Georg Friedrich Händel: Ode for St. Cecilias Day

Georg Friedrich Händel

Ode for St. Cecilias Day

HWV 76, 1739


During the late 17th century English musicians celebrated each year on 22 November the feast of St. Cecilia, the patron saint of music, with special concerts and church services. With his Ode for St. Cecilia’s Day Handel rejuvenated the tradition of this festival on St. Cecilia’s Day in 1732. This so-called “little” St. Cecilia Ode is a musically joyful glorification of the power of music: two festive choruses frame five charming arias in each of which a solo instrument is used for contrasting effect in the baroque manner. Handel allows the soloists a wealth of freedom to improvise and to display their skills. This is especially the case for the organ, which was his favorite instrument.


full score

96 pages, DIN A4, paperback
EUR42,00 / copies

vocal score

60 pages, 19 x 27 cm, paperback
EUR16,95 / copies

choral score

16 pages, DIN A4, without cover
EUR4,95 / copies
Available from 20 copies
from 20 copies 4,95 EUR
from 40 copies 4,46 EUR
from 60 copies 3,96 EUR

study score

96 pages, DIN A4, paperback
EUR19,80 / copies

set of parts, complete orchestral parts

23 x 32 cm, without cover
EUR163,00 / copies
  • consisting of
    1 x set of parts, harmony parts, 1 x bassoon, 1 x flute, 1 x oboe 1, 1 x oboe 2, 3 x trumpet (10.372/09)
    each: 31,50 €
    5 x individual part, violin 1 (10.372/11)
    each: 7,80 €
    5 x individual part, violin 2 (10.372/12)
    each: 7,80 €
    4 x individual part, viola (10.372/13)
    each: 7,80 €
    4 x individual part, violoncello/double bass and lute (10.372/14)
    each: 7,80 €
    1 x individual part, organ (10.372/49)
    each: 19,90 €

individual part, organ

28 pages, DIN A4, paperback
EUR19,90 / copies

Product information


Christine Martin Personal details

Piano reduction by

Paul Horn Personal details

Songwriter / Librettist

John Dryden Personal details


Georg Friedrich Händel Personal details


Georg Friedrich Händel: Ode for St. Cecilia's Day (HWV 76)

Im Rahmen seiner Stuttgarter Händel-Ausgaben legt der Carus‑Verlag nun die Cäcilienode des Jahres 1739 auf einen Text von John Dryden (engl.) vor. Neben den für Händel bezeichnenden festlichen Chören besticht das dreizehnteilige Werk durch ungewöhnlich phantasievolle Instrumentierung der Soloarien. Das Werk ist sicherlich einmal eine Alternative zum ewigen Dauerbrenner Messias, nur leider wohl nicht abendfüllend.

Wilfried Rombach
Quelle: Kirchenmusikalische Mitteilungen  10/2004

I can still remember the impression made on me when, I suppose about 45 years ago, I bought a World Record Club disc of this and was bowled over by the alternating soprano solo and choral chorale that begins the final chorus — luckily I don‘t still have the disc, since I suspect that I‘d now find that Teresa Stich-Randall‘s voice lacked the precision of the trumpet fanfare that arose under her final top A. I don‘t remember ever hearing a live performance, their rarity perhaps being because of the lack of decent orchestral material (though the Kalmus set isn‘t as bad as usual). We were thinking of doing a set ourselves during the next few months, but that has been made unnecessary by this fine new edition from Carus. As well as the full score, the vocal score is already available (10.372/03; €14.00, about £9.5o) and parts are promised in a couple of months. There are two obvious editorial decisions to be made. One is the title. As with Purcell‘s Hail, bright Cecilia, the term Ode refers to the form of the poem, while the musical term is Song. Handel‘s autograph is headed Ouverture to the Song for St Cecilia‘s Day by Mr Dryden 1687, and the first two editions of the work have the usual title for selected solos, Songs from/in continued with the word Ode referring to the poem: in the Ode wrote by Mr Dryden for St. Cecilia‘s Day Set by Mr Handel. In the first full score (1771) the title is more ambiguous: The Complete Score of the Ode... Set to Music by Mr Handel. HWV uses the opening line ‘From Harmony, from heav‘nly Harmony‘ as the main title, but undermines it by having Ode for St. Cecilia‘s Day as the running heading for the relevant pages. Modern usage should probably be either the first line or Dryden‘s Ode...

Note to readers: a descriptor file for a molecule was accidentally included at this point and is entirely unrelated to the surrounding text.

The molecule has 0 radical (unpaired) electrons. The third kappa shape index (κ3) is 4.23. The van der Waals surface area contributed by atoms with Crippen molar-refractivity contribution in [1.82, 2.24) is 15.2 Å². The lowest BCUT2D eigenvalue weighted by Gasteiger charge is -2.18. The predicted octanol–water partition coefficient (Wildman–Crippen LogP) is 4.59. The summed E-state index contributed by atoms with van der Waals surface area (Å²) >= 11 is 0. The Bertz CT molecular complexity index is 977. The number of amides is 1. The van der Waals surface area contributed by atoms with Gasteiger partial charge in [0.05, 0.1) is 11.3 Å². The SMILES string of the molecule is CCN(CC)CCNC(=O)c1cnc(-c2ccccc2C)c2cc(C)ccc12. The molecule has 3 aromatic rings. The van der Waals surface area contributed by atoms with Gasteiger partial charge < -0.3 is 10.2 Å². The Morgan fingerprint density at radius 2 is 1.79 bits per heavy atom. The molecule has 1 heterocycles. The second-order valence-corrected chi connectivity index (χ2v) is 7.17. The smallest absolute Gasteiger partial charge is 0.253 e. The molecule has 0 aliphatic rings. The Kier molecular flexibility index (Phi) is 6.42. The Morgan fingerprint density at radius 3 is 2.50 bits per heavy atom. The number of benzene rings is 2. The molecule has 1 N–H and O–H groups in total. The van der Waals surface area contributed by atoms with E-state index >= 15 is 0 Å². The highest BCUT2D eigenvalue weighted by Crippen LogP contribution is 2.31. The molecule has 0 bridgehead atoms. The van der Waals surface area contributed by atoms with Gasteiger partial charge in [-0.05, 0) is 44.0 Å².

The other problem is what to do with the minuets that end the Ouverture. The autograph has one in D minor followed by another in D major, with the D-minor one crossed out. The Ouverture is missing from the conducting score. I haven‘t had a chance to check the early sources, but it is curious that the three pre-Chrysander editions I have (Arnold c.1792, The Handel Society, 1844-5, and Vincent Novello‘s vocal score from the 1850s) all have the related Minuet in D major that Handel used to end op. 6/5 (whose first two movements are taken from the Overture to the St Cecilia‘s Day Song). I would guess this to have been normal 18th-century manner of performance. The Carus edition ignores Handel‘s deletion, reverses the MS order, and prints them as Minuet and Trio, not Handel‘s normal treatment when minuets end overtures. I‘d be happier if the suggestion were footnoted, not buried in the commentary. The editor misses that in the D major Minuet, the middle line is allocated to violin 3 as well as viola: at least, that‘s how it reads to me, both on the facsimile in the edition and on my microfilm.
Were this a thorough critical edition, I would expect a slightly more precise commentary. I can‘t see on my film, for instance, the words Liuto and Org. at bar 39 of No. 7, although as suggestions they are sensible enough. But I have no hesitation in recommending this to customers. It is good value (about £22), clearly readable, with no cluttering German translation underlaid; instead, the poem is printed the introduction with a German version alongside.

Quelle: Early Music Review, 4/04, S.3